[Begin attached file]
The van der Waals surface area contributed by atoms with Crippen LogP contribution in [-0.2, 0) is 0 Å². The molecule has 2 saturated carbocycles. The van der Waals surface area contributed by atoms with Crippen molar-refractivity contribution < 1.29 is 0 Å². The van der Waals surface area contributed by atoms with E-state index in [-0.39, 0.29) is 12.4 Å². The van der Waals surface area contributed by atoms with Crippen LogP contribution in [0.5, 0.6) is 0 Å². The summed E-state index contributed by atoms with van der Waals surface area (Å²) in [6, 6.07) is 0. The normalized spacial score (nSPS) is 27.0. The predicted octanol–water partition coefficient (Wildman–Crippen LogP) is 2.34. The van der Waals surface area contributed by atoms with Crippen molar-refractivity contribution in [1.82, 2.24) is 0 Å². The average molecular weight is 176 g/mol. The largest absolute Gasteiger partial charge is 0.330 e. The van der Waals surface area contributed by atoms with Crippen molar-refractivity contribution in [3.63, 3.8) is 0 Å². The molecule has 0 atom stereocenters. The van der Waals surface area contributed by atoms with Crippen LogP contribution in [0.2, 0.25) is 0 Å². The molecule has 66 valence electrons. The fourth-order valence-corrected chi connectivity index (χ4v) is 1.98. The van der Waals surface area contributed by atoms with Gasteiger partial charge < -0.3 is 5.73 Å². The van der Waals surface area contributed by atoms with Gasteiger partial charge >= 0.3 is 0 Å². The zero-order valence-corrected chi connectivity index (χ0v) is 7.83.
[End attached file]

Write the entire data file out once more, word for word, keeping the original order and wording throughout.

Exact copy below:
The van der Waals surface area contributed by atoms with Crippen LogP contribution in [-0.2, 0) is 0 Å². The molecule has 2 saturated carbocycles. The van der Waals surface area contributed by atoms with Crippen molar-refractivity contribution < 1.29 is 0 Å². The van der Waals surface area contributed by atoms with E-state index in [-0.39, 0.29) is 12.4 Å². The van der Waals surface area contributed by atoms with Crippen LogP contribution in [0.5, 0.6) is 0 Å². The summed E-state index contributed by atoms with van der Waals surface area (Å²) in [6, 6.07) is 0. The normalized spacial score (nSPS) is 27.0. The predicted octanol–water partition coefficient (Wildman–Crippen LogP) is 2.34. The van der Waals surface area contributed by atoms with Crippen molar-refractivity contribution in [1.82, 2.24) is 0 Å². The average molecular weight is 176 g/mol. The largest absolute Gasteiger partial charge is 0.330 e. The van der Waals surface area contributed by atoms with Crippen molar-refractivity contribution in [3.63, 3.8) is 0 Å². The molecule has 0 atom stereocenters. The van der Waals surface area contributed by atoms with Crippen LogP contribution in [0.2, 0.25) is 0 Å². The molecule has 66 valence electrons. The fourth-order valence-corrected chi connectivity index (χ4v) is 1.98. The van der Waals surface area contributed by atoms with Gasteiger partial charge < -0.3 is 5.73 Å². The van der Waals surface area contributed by atoms with Gasteiger partial charge >= 0.3 is 0 Å². The zero-order valence-corrected chi connectivity index (χ0v) is 7.83.